I am currently working on a project to digitize items from the Seidelman Family Fonds and to assist with the creation of an online exhibit showcasing these items. This fonds set is focused on the family of the current president of the Jewish Museum and Archives of British Columbia, Perry Seidelman. So far, I have been working on digitizing letters that Perry’s uncle, Private Edward Joseph Seidelman, had sent to his family while he was fighting in World War I. Between 1916 – 1917, Private Seidelman sent 87 letters back home to his family, which included his mother, his younger sister Rachel, and younger brothers Harry, Ben, and William. At the time when Private Seidelman enlisted for military service in World War I, he was still a student at the University of British Columbia.
Since learning about what I would be working on for this project, I was very excited to begin. I’ve always had a strong interest in things related to World War I and World War II, going as far back to when I was still in Elementary School. Throughout the years, my friends and family had to put up with my constant rants of World War I and World War II stories, and with being forced to watch movies and documentaries about the world wars with me. I’m not really sure why this interest in the world wars developed. Maybe it’s because these two events captured a moment in time when everyday civilians had to take on extraordinary tasks, and hearing stories about these people rising to the occasion is so fascinating. So getting the chance to work on this project is a perfect match for me.
As I started working through the files of Private Seidelman’s World War I letters, it didn’t take long to come across some interesting things. One of the first things I noticed was Joseph’s writing style. His letters are written in beautiful cursive. It is definitely a rarity these days to see letters so elegantly handwritten, when one can simply send an email or a text. Other noteworthy things I came across included a photograph of an unknown creature that Joseph took in as a pet while he was on leave at a farm in Canada, and an embroidered postcard of a dragonfly sent from England.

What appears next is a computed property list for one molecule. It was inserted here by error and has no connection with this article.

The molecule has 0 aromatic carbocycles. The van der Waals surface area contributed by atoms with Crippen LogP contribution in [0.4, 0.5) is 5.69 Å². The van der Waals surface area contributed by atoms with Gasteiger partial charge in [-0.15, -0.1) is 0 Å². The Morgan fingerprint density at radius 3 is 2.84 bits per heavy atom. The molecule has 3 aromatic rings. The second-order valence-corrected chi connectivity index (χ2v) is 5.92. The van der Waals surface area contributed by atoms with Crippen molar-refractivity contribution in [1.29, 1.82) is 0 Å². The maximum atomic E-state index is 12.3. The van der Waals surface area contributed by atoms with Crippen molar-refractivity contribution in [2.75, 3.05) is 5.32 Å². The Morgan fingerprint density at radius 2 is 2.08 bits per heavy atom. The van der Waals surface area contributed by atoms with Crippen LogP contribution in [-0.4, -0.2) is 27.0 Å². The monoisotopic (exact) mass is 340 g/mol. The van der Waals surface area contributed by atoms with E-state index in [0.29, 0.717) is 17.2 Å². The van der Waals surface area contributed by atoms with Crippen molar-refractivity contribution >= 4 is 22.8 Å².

From reading his letters to his family, I got a sense of the type of relationship Joseph had with his sister, Rachel, to whom he addressed the majority of his letters. It made me realize that this family from a hundred years ago doesn’t sound all that different from a family in the present day. In the letters, Joseph comes across as a typical responsible older brother who looked out for his family. He would always be giving some type of advice in the letters, trying to help out with the financial situation at home. There were also moments of teasing his sister, as any older brother today would do to his younger siblings, such as when Joseph guessed that Rachel would probably be in “the casualty lists of the B.C. University” regarding her university examinations.
Through working on this project, I think it’s amazing that I’m getting the chance to know an actual soldier from my city who fought in one of the world wars. When I was studying at UBC, I remember seeing plaques on the walls of the War Memorial Gym at the university, honouring the students who had served for Canada in different military conflicts. The names of the soldiers were written on these plaques and I believe going back and looking at the plaques again the experience will have much more significance the second time around. As I continue on with my work on the Seidelman Family Fonds, I’m looking forward to seeing more photographs of Private Seidelman and his family as well as reading more interesting stories of the family’s life in that era.
Junie Chow is the 2016 Archives Assistant at the JMABC, where she is working to bring items from the Seidelman Family Fonds online. This position has been made possible through the generous support of the Documentary Heritage Communities Program by Library and Archives Canada.